Psychological interventions for patients with Parkinson’s disease: a systematic meta-review
AbstractBackground: Main objectives of (neuro)psychological treatment are improvement of cognition and affective disorders, as well as promotion of activities and participation. They are conducted in a multidisciplinary and multimodal setting. We aimed to review the evidence on therapeutic or educative interventions based on psychological principles for patients with Parkinson’s disease (PD). Methods: Electronic bibliographic databases (MEDLINE, PsycINFO, PSYNDEX, CINAHL) were systematically searched for systematic reviews and meta-analyses on psychological interventions for patients with PD (published January 2000-2016). Psychological interventions for non-motor outcomes were extracted, and the corresponding grade of evidence was assigned. Findings: We identified 12 meta-analyses and 23 narrative reviews out of 812 search results. In total, 13 different types of psychological (plus multidisciplinary) interventions (eg, psychotherapy, cueing, mind and body interventions) were applied to 9 different non-motor outcomes (eg, depression, quality of life, cognitive symptoms). Discussion: The available evidence on the effectiveness of psychological interventions for the treatment of symptoms in patients with PD is heterogeneous. Still, this meta-review shows that some interventions are effective for a variety of symptoms. Even though, statistically significant results are reported in many reviews present, these often lack clinical relevance. Further high-quality research is needed to confirm existing evidence, and to explore the potential of psychological interventions for patients with PD. The results of this meta-review will guide the development of practice guidelines for psychological interventions in the rehabilitation of patients with PD (this project is funded by the German Statutory Pension Insurance).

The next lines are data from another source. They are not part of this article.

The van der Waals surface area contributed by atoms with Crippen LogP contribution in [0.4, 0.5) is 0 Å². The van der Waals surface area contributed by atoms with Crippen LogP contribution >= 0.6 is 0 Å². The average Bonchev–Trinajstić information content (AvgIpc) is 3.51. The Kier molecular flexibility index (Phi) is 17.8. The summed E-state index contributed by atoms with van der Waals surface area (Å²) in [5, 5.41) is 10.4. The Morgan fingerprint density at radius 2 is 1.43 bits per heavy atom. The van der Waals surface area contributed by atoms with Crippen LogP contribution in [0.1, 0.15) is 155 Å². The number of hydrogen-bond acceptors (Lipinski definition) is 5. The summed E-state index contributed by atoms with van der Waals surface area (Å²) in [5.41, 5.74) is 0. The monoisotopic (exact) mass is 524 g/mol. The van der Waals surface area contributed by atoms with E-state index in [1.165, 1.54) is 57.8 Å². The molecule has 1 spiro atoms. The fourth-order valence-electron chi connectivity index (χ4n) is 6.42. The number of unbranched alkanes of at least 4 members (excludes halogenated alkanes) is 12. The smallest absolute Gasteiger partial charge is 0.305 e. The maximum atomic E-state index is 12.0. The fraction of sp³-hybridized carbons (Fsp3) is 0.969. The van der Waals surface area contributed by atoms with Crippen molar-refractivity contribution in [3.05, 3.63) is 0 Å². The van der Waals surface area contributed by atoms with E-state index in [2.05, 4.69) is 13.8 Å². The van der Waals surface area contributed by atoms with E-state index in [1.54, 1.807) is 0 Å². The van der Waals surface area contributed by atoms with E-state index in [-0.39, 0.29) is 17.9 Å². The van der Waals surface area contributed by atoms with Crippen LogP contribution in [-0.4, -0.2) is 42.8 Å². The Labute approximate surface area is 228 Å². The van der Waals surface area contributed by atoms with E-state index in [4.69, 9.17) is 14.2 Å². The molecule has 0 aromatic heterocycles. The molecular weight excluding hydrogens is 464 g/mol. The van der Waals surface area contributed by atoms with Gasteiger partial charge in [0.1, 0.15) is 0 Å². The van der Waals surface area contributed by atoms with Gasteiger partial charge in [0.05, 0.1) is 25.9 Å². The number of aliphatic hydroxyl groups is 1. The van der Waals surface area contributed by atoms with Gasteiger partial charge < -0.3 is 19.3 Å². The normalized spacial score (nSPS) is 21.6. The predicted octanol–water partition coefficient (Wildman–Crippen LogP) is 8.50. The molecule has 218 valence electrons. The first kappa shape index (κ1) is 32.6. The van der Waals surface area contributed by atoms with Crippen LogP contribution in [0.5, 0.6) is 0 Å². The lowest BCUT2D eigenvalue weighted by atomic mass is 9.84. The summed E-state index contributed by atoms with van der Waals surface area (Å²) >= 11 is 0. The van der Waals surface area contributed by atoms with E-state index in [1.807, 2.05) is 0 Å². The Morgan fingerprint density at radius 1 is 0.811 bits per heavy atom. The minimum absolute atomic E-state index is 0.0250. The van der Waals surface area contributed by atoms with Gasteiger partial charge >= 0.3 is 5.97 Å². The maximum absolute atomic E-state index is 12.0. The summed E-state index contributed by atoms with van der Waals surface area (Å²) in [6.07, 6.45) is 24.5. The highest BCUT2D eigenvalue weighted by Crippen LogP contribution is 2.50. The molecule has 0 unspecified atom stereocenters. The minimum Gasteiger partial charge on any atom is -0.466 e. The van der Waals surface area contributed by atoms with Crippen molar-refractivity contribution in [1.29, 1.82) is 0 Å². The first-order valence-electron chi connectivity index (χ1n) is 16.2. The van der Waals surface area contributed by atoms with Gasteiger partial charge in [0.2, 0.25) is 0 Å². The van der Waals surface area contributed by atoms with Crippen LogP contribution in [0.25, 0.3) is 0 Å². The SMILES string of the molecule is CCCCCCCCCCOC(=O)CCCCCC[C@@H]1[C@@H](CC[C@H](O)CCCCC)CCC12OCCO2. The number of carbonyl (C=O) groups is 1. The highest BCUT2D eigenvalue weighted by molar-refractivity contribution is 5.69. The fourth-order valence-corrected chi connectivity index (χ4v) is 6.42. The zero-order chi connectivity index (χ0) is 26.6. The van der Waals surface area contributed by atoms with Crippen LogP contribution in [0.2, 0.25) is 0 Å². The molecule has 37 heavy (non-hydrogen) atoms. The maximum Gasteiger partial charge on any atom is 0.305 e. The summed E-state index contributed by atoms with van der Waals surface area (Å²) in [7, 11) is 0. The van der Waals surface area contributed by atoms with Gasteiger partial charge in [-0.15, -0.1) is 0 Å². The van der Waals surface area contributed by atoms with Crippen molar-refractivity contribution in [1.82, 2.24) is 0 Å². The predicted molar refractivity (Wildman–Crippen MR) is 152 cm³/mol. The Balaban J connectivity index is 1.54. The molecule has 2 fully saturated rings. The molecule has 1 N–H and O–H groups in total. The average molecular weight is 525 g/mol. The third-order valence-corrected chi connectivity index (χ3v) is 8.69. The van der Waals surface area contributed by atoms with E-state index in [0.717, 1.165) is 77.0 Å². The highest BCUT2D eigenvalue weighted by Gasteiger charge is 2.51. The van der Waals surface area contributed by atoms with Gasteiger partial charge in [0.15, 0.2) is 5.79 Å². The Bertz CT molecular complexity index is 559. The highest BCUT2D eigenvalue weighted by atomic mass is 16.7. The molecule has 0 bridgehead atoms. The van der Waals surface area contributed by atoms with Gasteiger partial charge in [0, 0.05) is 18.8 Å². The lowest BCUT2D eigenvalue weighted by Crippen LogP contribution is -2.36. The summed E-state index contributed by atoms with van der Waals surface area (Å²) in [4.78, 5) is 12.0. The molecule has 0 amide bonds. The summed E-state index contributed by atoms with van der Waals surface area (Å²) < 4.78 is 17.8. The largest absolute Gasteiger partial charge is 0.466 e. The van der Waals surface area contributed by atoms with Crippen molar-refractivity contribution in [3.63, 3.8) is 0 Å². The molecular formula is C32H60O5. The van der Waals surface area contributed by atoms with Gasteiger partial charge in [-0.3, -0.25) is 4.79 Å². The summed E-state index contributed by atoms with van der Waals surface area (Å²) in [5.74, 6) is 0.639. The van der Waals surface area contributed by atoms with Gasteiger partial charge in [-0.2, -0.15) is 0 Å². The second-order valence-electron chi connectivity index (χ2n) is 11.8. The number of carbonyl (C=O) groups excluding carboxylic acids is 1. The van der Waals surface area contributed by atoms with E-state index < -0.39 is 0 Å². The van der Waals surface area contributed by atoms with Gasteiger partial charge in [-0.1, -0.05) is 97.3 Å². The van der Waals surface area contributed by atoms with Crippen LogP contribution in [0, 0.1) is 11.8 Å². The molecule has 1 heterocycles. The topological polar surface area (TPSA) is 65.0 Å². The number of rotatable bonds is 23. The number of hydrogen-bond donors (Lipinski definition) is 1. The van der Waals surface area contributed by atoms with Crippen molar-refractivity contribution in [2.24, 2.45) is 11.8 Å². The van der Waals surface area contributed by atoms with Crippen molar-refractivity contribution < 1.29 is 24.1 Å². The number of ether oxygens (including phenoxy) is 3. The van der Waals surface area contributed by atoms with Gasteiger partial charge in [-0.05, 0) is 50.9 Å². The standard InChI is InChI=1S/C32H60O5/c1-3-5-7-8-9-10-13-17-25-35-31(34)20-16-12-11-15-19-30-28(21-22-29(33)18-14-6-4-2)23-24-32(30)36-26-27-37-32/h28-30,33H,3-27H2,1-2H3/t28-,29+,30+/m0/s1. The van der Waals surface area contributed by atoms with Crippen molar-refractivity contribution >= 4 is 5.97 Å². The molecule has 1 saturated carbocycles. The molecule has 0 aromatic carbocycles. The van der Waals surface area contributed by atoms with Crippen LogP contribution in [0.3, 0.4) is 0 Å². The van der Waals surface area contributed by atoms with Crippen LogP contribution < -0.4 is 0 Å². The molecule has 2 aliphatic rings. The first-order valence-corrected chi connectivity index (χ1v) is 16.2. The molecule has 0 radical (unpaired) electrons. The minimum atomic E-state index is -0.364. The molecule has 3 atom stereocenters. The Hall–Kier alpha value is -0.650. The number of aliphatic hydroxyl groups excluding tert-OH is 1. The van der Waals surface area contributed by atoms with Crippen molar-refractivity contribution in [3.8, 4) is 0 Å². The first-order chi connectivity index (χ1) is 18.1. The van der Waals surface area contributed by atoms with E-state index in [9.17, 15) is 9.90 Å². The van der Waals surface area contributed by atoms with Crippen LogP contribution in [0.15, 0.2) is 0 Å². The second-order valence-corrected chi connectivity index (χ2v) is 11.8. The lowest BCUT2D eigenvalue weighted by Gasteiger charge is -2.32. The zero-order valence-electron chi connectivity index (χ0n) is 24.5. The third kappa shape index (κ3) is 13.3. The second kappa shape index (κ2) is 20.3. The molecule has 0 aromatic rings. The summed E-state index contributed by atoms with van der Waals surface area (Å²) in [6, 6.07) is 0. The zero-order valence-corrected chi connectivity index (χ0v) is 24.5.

Copyright (c) 2017 H. Kampling, L.K. Brendel, J. Bengel, J. Küst, O. Mittag
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